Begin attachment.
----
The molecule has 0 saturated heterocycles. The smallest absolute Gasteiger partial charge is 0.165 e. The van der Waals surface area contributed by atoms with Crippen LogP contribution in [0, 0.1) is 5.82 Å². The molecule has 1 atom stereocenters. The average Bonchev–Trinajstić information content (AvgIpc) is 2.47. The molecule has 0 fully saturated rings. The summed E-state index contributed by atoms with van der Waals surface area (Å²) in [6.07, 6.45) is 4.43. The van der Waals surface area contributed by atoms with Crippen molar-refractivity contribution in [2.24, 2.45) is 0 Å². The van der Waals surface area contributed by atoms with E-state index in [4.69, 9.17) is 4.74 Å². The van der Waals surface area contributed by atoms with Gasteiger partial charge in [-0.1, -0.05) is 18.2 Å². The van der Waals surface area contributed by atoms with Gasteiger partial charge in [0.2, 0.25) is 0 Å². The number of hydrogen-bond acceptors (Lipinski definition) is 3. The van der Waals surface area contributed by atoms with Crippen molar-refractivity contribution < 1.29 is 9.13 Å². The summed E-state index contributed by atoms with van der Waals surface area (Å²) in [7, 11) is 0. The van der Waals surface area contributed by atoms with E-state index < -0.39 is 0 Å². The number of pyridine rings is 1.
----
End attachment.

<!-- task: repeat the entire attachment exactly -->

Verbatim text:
The molecule has 0 saturated heterocycles. The smallest absolute Gasteiger partial charge is 0.165 e. The van der Waals surface area contributed by atoms with Crippen LogP contribution in [0, 0.1) is 5.82 Å². The molecule has 1 atom stereocenters. The average Bonchev–Trinajstić information content (AvgIpc) is 2.47. The molecule has 0 fully saturated rings. The summed E-state index contributed by atoms with van der Waals surface area (Å²) in [6.07, 6.45) is 4.43. The van der Waals surface area contributed by atoms with Crippen molar-refractivity contribution in [2.24, 2.45) is 0 Å². The van der Waals surface area contributed by atoms with E-state index in [4.69, 9.17) is 4.74 Å². The van der Waals surface area contributed by atoms with Gasteiger partial charge in [-0.1, -0.05) is 18.2 Å². The van der Waals surface area contributed by atoms with Gasteiger partial charge in [0.2, 0.25) is 0 Å². The number of hydrogen-bond acceptors (Lipinski definition) is 3. The van der Waals surface area contributed by atoms with Crippen molar-refractivity contribution < 1.29 is 9.13 Å². The summed E-state index contributed by atoms with van der Waals surface area (Å²) in [7, 11) is 0. The van der Waals surface area contributed by atoms with E-state index < -0.39 is 0 Å². The number of pyridine rings is 1.